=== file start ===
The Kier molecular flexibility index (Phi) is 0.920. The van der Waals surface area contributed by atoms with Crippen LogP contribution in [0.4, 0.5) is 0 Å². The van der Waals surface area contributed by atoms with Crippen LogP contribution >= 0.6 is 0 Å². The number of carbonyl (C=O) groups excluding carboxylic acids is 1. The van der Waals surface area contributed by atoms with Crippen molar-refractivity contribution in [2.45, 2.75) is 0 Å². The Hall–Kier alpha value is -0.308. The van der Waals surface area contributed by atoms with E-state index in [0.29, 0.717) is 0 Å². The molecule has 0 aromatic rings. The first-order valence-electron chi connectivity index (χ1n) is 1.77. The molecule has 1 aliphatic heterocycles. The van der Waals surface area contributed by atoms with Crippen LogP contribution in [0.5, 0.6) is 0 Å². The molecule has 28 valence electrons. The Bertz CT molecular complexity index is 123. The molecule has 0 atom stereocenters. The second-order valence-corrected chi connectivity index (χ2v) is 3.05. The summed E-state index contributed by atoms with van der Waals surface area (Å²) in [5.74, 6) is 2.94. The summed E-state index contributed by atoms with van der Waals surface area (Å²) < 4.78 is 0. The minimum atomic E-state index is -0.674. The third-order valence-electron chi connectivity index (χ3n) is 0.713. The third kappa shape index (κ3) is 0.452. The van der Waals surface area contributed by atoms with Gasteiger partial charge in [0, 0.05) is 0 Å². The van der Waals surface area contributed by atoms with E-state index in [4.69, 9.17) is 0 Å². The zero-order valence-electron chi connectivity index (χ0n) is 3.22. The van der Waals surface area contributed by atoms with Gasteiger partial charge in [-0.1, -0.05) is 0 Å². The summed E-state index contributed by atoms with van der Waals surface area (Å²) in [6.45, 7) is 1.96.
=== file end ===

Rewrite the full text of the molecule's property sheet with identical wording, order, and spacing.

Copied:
The Kier molecular flexibility index (Phi) is 0.920. The van der Waals surface area contributed by atoms with Crippen LogP contribution in [0.4, 0.5) is 0 Å². The van der Waals surface area contributed by atoms with Crippen LogP contribution >= 0.6 is 0 Å². The number of carbonyl (C=O) groups excluding carboxylic acids is 1. The van der Waals surface area contributed by atoms with Crippen molar-refractivity contribution in [2.45, 2.75) is 0 Å². The Hall–Kier alpha value is -0.308. The van der Waals surface area contributed by atoms with E-state index in [0.29, 0.717) is 0 Å². The molecule has 0 aromatic rings. The first-order valence-electron chi connectivity index (χ1n) is 1.77. The molecule has 1 aliphatic heterocycles. The van der Waals surface area contributed by atoms with Crippen LogP contribution in [0.5, 0.6) is 0 Å². The molecule has 28 valence electrons. The Bertz CT molecular complexity index is 123. The molecule has 0 atom stereocenters. The second-order valence-corrected chi connectivity index (χ2v) is 3.05. The summed E-state index contributed by atoms with van der Waals surface area (Å²) in [5.74, 6) is 2.94. The summed E-state index contributed by atoms with van der Waals surface area (Å²) < 4.78 is 0. The minimum atomic E-state index is -0.674. The third-order valence-electron chi connectivity index (χ3n) is 0.713. The third kappa shape index (κ3) is 0.452. The van der Waals surface area contributed by atoms with Gasteiger partial charge in [0, 0.05) is 0 Å². The van der Waals surface area contributed by atoms with E-state index in [4.69, 9.17) is 0 Å². The zero-order valence-electron chi connectivity index (χ0n) is 3.22. The van der Waals surface area contributed by atoms with Gasteiger partial charge in [-0.1, -0.05) is 0 Å². The summed E-state index contributed by atoms with van der Waals surface area (Å²) in [6.45, 7) is 1.96.